A proposal to give taxpayers the option of paying a flat income tax won the support of the Republican-controlled Iowa House on Wednesday.
The legislation was approved 53-46 in a party-line vote. Under the plan, taxpayers could pay a flat 4.5 percent tax on income instead of the current progressive tax. Most deductions and credits wouldn’t be available to those paying the flat tax.
Supporters argue such a system would simplify the tax process, while opponents say a flat tax provides costly breaks to the more affluent. The current tax system has nine rates, ranging from 0.36 to 8.98 percent, depending on income level.
Rep. Chip Baltimore, R-Boone, who managed the bill on the House floor, said the plan would make Iowa more attractive compared with other states with low or no income tax.
“This is a bill that is going to benefit people of all income brackets all across the state of Iowa,” said Baltimore. “This will improve our competition with other states.”
Analysis by the non-partisan Legislative Services Agency shows a flat tax would cost the state $412 million in lost general fund revenue in the fiscal year that starts July 1. The agency also estimated it would cost the state about $65,000 in the current fiscal year and $65,000 in the upcoming fiscal year to institute the new tax.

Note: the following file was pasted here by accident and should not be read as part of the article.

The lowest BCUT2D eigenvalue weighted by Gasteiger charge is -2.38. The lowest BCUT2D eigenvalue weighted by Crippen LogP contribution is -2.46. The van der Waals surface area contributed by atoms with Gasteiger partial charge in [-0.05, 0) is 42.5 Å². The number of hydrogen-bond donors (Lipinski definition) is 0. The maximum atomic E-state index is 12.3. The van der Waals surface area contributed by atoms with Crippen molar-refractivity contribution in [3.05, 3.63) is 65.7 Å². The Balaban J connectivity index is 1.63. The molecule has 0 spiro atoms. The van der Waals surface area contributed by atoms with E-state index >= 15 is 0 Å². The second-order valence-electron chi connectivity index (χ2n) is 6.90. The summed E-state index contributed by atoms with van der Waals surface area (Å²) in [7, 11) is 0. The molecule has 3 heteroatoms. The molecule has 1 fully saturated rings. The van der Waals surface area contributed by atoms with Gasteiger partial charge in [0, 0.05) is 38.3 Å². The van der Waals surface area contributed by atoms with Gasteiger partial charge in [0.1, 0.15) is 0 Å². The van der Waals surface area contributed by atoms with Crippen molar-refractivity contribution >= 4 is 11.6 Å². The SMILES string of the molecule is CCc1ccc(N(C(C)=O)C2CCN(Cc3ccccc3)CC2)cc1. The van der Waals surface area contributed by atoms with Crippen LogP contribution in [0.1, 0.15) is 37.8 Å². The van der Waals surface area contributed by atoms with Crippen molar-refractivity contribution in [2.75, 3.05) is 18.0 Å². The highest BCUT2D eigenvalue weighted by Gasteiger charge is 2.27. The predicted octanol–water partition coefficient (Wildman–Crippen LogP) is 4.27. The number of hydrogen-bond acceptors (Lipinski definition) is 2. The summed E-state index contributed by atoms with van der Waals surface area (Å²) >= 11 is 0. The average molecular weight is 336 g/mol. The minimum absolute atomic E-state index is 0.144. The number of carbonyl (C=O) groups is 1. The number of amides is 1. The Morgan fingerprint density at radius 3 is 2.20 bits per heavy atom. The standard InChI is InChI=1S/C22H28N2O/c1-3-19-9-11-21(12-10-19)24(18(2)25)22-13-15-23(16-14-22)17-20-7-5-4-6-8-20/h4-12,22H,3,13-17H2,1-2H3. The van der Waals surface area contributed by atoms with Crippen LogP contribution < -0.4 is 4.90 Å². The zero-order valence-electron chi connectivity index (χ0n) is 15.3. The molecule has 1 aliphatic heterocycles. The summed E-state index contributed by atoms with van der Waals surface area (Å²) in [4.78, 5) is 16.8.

Democrats in the House said the flat tax would provide substantial tax cuts to top earners. They also said charities could suffer because people might chose not to give under a flat tax system that doesn’t provide a deduction for donations.
“A lot of people give from the heart, but there’s also incentives in the tax code,” said House Democratic Leader Kevin McCarthy, D-Des Moines. “It’s a bad bill.”
Republican lawmakers in the House amended the bill to include another proposal to use surplus budget funds to give tax credits to taxpayers. The surplus has been estimated at up to $800 million. Democrats argued that using the funds this way would prevent legislators from pursuing other tax proposals, like property tax reductions.
If these proposals become law, both would apply to the 2013 tax year.
The legislation now moves to the Democratic-majority Senate, where it has little chance of winning support.